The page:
Motel story eyes TIFF

A motel on Highway 400 in northern Ontario prompted Ingrid Veninger to co-write Only, a 75-minute feature with which she is taking a run at the Toronto International Film Festival.

A motel on Highway 400 in northern Ontario prompted Ingrid Veninger to co-write Only, a 75-minute feature with which she is taking a run at the Toronto International Film Festival.

‘It’s actually the motel I grew up in, and my dad managed it in the ’70s,’ she says.

Veninger took a drive over Christmas, stayed at the hotel, and talked to the current manager about shooting there. ‘Him saying okay birthed the adrenaline for me to start writing,’ she says. The picture is in post-production. She expects to screen it for TIFF programmers in June.

Simon Reynolds co-wrote, co-directed and produced Only, working under executive producer Ankur Sharma and the banner of Punk Films. ‘We pooled our money and traded off on the director’s role,’ says Veninger.

Written in December and filmed over 15 days in March, Veninger’s pace was determined by the northern Ontario weather and the schedule of her stars, newcomers Jacob Switzer, her son, and Elena Hudgins Lyle.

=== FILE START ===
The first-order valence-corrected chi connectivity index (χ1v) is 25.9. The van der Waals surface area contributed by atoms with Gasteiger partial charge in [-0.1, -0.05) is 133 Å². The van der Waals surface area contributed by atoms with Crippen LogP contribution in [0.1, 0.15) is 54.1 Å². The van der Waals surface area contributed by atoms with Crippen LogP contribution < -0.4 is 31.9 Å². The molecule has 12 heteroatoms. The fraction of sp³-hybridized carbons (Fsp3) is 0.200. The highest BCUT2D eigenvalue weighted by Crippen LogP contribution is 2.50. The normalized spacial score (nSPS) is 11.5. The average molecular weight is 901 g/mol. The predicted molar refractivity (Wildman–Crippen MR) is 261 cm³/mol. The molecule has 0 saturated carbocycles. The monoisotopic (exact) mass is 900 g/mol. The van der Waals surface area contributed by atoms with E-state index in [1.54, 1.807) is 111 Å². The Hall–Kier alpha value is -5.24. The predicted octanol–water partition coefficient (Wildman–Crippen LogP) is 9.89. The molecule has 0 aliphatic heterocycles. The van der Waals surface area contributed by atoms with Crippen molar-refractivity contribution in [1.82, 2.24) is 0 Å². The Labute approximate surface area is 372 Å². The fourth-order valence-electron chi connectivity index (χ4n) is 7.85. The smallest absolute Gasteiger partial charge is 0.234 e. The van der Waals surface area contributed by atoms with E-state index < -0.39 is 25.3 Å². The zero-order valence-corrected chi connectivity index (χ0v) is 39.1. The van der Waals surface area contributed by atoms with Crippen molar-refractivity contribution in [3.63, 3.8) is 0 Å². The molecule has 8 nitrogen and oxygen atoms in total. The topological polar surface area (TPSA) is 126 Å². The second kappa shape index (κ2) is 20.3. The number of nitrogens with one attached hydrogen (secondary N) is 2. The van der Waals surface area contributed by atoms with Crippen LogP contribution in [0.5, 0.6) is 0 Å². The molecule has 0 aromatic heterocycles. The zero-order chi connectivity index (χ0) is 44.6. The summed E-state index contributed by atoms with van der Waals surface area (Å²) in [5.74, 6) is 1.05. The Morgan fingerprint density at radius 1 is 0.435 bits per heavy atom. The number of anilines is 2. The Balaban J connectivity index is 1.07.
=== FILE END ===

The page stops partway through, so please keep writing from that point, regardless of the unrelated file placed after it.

‘They were on their March breaks,’ she says. ‘Then during filming we had a snowstorm in April. Just after we wrapped, Jacob’s voice started changing and he started getting a mustache.’ Only centers on a northern Ontario boy who lives at a motel run by his parents. Enter Lyle’s character Vera. From deep secrets to fears and first love, the two 12-year-olds share a life-changing day.

Veninger went bare bones with Only. Shot on a $5,000 budget, the small crew included DOP Ian Anderson and editor Aren Hansen. Only has a cast of just seven, with Veninger and Reynolds playing multiple parts.

The northern weather also played a strong role.

‘One scene has full-on snow, and it wasn’t going to cut with anything else, so we reshot it on a sunny day. Then in editing we decided the snow shots were so beautiful, so we said screw continuity.’

Only is expected to screen for TIFF at the same time as Veninger’s Nurse.Fighter.Boy. Shot on a $500,000 budget with a larger cast and crew, Veninger co-wrote and produced the effort with Charles Officer under the Canadian Film Centre’s Feature Film Project.

‘It’ll be interesting to see them go out at the same time, to see where it leads,’ she says.

Veninger’s next projects include producing Anais Granofsky’s Puja’s Bat Mitzvah with a $1-million budget, and the Switzerland copro End of Time.

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